1929 Rolls-Royce Phantom I Hill & Boll Sedanca de Ville (1929)




Chassis No. 72WR
A fascinatingly different car, being bodied by the little-known coachbuilders Hill & Boll of Yeovil. The car is remarkably original, in sound condition and running well, but is offered as a project, as considerable re-commissioning work will be required before use. Typically handsome for its era, imposing, well-balanced in design and being a late example, is in many ways easy to mistake for a Phantom II in appearance. The car has many unusual and interesting features, including rear interior detail such as a single, central occasional seat, braided trim to the headlining, ornate leather door pockets and pulls, two vases in the rear, etc, all seemingly original and untouched, as is the leather upholstery itself. The front compartment was re-upholstered some years ago, to a high and very appropriate standard, and harmonises well. The rear of the car incorporates both a luggage rack and the facility to mount a second spare wheel. Since spending many years in California, the car has now been re-allocated its original UK registration number, issued in Wiltshire in 1929. The only one built, so it is unique in the real sense of the word!
Chassis No.  72WR                Reg. No. MW 5172        
Snippets: Condensing Milk
Hubert John Edward Lawrence took delivery of 72WR at his business address of West Park Farm, Market Lavington, Wiltshire.  Hubert Lawrence had purchased the farm in 1926 at £12 an acre & within 3 years the successful farm was acquired by Express Dairy – an important factor in their purchase was the fact that West Park Farm also owned a creamery in Frome which had condensing facilities enabling the production of Condensed Milk.  Hubert was an “early motorist” – in September 1923 the local paper reported that whilst Hubert Lawrence was out in his car he came across a Mr Pearce who had been thrown off his cycle whilst descending a hill and “conveyed him to Devizes Cottage Hospital”, in 1926 Hubert Lawrence was fined £1 for leaving his car on the highway without a rear light & in 1936 he was fined 10s for driving without a driving licence – was this in 72WR?  In 1953 Hubert’s herd of dairy cattle (4 Springers, 36 milkers & 14 Barreners) was put up for sale as he had decided to establish a herd of attested Friesians at West Park.  By now Hubert also owned Pounds Farm, Eastbury and Wick Farm, Littleton Panell.  In 1965 he sold West Park Farm & it was acquired by D. J. Harding JP with the existing herd of 45 dairy cows & 21 bulling heifers.  72WR is later known to be with Laud William “Bill” Cross of Oakland, California.  Although Bill was born in Brooklyn, New York his parents were English as his father was the Prop Manager at the Hippodrome in New York City, however when WWI broke out the Cross family returned to England in order for Cross Snr to join up.  Bill himself trained as “carriage designer for high-end automobiles” and during WWII he served as a police officer in London; after the war ended he & his wife Pamela set up an Antique Centre in London but in 1956 the family moved to Oakland and set up an antique business which is still going strong today.  It is not known how Bill acquired 72WR but the car has been with the family since 1971.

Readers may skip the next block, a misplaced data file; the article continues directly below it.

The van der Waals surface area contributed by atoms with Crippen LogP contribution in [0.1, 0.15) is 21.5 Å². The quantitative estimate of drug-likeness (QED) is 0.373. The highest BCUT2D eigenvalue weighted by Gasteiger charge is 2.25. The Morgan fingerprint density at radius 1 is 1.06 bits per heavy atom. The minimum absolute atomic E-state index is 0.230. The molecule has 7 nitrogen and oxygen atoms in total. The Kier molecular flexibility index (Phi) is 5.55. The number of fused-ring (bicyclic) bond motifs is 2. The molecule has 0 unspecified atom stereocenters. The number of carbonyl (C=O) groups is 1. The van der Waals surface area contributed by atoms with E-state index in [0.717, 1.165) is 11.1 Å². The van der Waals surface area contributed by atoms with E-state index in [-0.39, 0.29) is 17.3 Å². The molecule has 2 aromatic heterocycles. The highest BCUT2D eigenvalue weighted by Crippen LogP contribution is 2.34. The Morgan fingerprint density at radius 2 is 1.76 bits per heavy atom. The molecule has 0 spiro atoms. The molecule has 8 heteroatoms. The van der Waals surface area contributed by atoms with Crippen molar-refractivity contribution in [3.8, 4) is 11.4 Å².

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  • Year: 1929
  • Doors: 4
  • Body type: Other
  • Transmission type: Manual
  • Fuel type: Petrol
  • Colour: Black

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